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My Credentials
So who's doing this reviewing then?

Well I've been building and flying or driving radio controlled models for over 40 years and during that time I like to think I've built up a reasonable amount of knowledge.

I'm also a qualified electronics engineer who has worked in radio frequency, analog, digital systems and software for more than three decades. In fact I designed and built my first RC set back in 1969.

For the past nine years I've also been involved in the design and manufacture of some rather sophisticated engine technology and UAV flight control systems.

So, chances are I've been there, done that and have a huge pile of tee shirts to prove it.

Right now I'm heavily into 3D flying and enjoy all aspects of the RC hobby. I may be old but I don't feel it.

In the Pipeline

Here's just a little bit of what's to come on this site...

RC explained: Demystifying terms such as PCM, PPM dual conversion, single conversion, full-range etc., this feature will explain it all.

Cheap Chinese Engines: Just how good are those cheap Chinese glow and gas engines that sell for half the price of their "brand-name" equivalent? I put several to the test.

Build your own radio gear?: Back in the old days, building your own RC gear was not uncommon and now the arrival of 2.4GHz has made it practical again.


Review: JR's DSMJ Frequency Hopping 2.4GHz RC System


Dated: 17 Dec 2010
See the video of this review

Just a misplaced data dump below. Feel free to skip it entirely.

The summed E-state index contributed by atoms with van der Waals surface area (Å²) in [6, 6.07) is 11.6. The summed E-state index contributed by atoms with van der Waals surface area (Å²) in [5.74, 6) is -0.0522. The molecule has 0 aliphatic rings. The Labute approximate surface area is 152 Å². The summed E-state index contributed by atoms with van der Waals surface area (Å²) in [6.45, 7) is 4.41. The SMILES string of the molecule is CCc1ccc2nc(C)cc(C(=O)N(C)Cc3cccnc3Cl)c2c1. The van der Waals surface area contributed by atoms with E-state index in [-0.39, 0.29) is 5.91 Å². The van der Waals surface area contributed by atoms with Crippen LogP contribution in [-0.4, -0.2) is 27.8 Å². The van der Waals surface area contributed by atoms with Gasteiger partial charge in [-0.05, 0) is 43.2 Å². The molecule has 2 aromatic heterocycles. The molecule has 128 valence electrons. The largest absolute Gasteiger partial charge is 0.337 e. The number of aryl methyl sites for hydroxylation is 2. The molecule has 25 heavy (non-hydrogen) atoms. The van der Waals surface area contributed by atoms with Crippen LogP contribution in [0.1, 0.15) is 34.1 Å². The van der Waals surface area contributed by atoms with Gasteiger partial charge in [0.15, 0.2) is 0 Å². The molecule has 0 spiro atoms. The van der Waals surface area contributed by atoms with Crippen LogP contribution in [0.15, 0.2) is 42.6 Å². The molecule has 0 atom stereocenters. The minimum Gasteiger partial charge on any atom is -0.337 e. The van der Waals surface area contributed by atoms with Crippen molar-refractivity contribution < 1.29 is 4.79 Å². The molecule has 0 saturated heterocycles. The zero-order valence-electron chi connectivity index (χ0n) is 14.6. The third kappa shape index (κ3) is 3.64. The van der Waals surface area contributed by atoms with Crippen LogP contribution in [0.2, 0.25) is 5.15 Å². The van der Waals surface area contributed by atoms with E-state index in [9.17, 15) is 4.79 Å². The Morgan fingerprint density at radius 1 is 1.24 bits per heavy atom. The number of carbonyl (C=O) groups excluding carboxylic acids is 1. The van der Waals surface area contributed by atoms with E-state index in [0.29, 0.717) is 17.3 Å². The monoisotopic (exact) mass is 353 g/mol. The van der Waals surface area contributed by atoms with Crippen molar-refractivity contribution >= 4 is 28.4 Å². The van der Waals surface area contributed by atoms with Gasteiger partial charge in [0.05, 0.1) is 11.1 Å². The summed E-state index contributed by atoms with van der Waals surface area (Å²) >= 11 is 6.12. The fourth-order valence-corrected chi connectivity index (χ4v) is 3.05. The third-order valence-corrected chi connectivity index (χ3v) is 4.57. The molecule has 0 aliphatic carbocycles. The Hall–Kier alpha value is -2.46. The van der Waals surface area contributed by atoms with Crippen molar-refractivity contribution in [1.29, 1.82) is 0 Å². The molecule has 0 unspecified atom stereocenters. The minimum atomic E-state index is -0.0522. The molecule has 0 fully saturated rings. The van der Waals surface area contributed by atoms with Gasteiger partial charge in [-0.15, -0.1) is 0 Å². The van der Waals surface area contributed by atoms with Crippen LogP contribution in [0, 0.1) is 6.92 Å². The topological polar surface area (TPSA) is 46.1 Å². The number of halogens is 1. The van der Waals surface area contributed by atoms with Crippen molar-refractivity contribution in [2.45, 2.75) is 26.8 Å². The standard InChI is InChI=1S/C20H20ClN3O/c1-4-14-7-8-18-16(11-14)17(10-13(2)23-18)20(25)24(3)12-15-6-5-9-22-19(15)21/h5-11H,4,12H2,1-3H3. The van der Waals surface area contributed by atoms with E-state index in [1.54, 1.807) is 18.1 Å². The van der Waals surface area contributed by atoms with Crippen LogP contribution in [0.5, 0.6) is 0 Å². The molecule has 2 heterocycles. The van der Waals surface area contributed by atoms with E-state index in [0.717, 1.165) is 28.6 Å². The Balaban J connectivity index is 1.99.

Since I wrote this article on JR's DSMJ system I've been trying hard to get my hands on a DSMJ transmitter module and receiver in order to see whether the frequency-hopping alternative to DSM2 was actually any better.

Fortunately, a fellow modeler (Steve Engle) lent me his JR11X Zero, along with a DSMJ module and receiver for review purposes -- and here's what I found.

Does it hop?


There are basically two types of 2.4GHz RC systems on the market today: the "pick and stick" fixed-frequency DSSS systems like Assan, Corona and DSM2; and the "constantly agile" (sometimes called FHSS) systems such as FASST, Hitec, FrSky, FlySky V2 and most others.

In the USA, JR has been relying solely on the DSM2 system for its 2.4GHz capabilities but elsewhere in the world it has been using an FHSS version it calls DSMJ which should, at least in theory, be better able to cope with high levels of interference.

Of course a poorly implemented FHSS system can actually perform worse than a well-implemented DSSS one so I was eager to see if JR had "gotten it right" with DSMJ.

Powering up the spectrum-analyzer (SA) I found that yes indeed, the DSMJ system does hop.

It transmits across the entire band - but that's only half the story. I've seen FHSS systems that could still be knocked out even by interference that only affected a small portion of the band so I decided to produce some "hostile conditions"

Is it resilient?


I reduced the power output of the transmitter by switching it to "range test" mode and fired up my very powerful 600mW video transmitter. The result was that the transmitter's signal was totally dwarfed by the level of the interfering signal and around a full third of the band was effectively obliterated.

When I tested the DSM2 system, I found that this level of interference was enough to kill the link between transmitter and receiver, if the interfering signal happened to coincide with the frequencies chosen by the DSM2 at start-up time. This therefore, would be a great comparison between DSM2 and DSMJ.

No matter how hard I tried, nor where I positioned the frequency of the video sender, I could not get it to lock-out the DSMJ system. Throughout the testing, the DSMJ system delivered a faultless solid, reliable link.

I have to admit that this did surprise me. I had expected the DSMJ to outperform DSM2 but, given the circuitry involved, I had not expected it to perform quite this well.